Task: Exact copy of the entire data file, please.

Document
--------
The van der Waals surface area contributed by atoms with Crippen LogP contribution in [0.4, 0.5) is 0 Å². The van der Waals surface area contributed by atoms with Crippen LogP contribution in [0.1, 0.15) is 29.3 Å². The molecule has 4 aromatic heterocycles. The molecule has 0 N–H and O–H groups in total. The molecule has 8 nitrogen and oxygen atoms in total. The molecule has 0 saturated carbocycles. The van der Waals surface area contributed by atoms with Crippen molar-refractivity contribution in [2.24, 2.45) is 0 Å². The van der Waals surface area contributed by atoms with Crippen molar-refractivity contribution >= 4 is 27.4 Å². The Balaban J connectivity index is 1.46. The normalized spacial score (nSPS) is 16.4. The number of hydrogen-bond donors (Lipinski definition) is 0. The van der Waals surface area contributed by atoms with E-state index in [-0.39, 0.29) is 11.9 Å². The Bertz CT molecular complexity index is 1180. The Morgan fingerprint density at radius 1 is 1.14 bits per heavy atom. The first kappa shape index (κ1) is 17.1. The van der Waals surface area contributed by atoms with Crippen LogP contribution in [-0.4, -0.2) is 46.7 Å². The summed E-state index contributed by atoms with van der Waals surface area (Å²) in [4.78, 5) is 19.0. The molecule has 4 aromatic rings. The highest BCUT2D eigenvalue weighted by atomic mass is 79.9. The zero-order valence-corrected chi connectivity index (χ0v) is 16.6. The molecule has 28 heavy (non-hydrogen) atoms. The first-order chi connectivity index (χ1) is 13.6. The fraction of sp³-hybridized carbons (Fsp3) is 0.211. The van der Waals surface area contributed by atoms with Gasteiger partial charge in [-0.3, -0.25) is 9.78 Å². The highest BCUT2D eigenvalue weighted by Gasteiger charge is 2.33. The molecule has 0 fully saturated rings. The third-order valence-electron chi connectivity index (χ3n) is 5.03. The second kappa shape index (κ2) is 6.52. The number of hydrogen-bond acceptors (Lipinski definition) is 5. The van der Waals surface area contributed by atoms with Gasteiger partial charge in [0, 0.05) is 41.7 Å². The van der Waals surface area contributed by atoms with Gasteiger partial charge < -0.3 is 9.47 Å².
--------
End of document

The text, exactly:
The van der Waals surface area contributed by atoms with Crippen LogP contribution in [0.4, 0.5) is 0 Å². The van der Waals surface area contributed by atoms with Crippen LogP contribution in [0.1, 0.15) is 29.3 Å². The molecule has 4 aromatic heterocycles. The molecule has 0 N–H and O–H groups in total. The molecule has 8 nitrogen and oxygen atoms in total. The molecule has 0 saturated carbocycles. The van der Waals surface area contributed by atoms with Crippen molar-refractivity contribution in [2.24, 2.45) is 0 Å². The van der Waals surface area contributed by atoms with Crippen molar-refractivity contribution >= 4 is 27.4 Å². The Balaban J connectivity index is 1.46. The normalized spacial score (nSPS) is 16.4. The number of hydrogen-bond donors (Lipinski definition) is 0. The van der Waals surface area contributed by atoms with E-state index in [-0.39, 0.29) is 11.9 Å². The Bertz CT molecular complexity index is 1180. The Morgan fingerprint density at radius 1 is 1.14 bits per heavy atom. The first kappa shape index (κ1) is 17.1. The van der Waals surface area contributed by atoms with Crippen LogP contribution in [-0.4, -0.2) is 46.7 Å². The summed E-state index contributed by atoms with van der Waals surface area (Å²) in [4.78, 5) is 19.0. The molecule has 4 aromatic rings. The highest BCUT2D eigenvalue weighted by atomic mass is 79.9. The zero-order valence-corrected chi connectivity index (χ0v) is 16.6. The molecule has 28 heavy (non-hydrogen) atoms. The first-order chi connectivity index (χ1) is 13.6. The fraction of sp³-hybridized carbons (Fsp3) is 0.211. The van der Waals surface area contributed by atoms with Gasteiger partial charge in [-0.3, -0.25) is 9.78 Å². The highest BCUT2D eigenvalue weighted by Gasteiger charge is 2.33. The molecule has 0 fully saturated rings. The third-order valence-electron chi connectivity index (χ3n) is 5.03. The second kappa shape index (κ2) is 6.52. The number of hydrogen-bond acceptors (Lipinski definition) is 5. The van der Waals surface area contributed by atoms with Gasteiger partial charge in [0, 0.05) is 41.7 Å². The van der Waals surface area contributed by atoms with Gasteiger partial charge < -0.3 is 9.47 Å².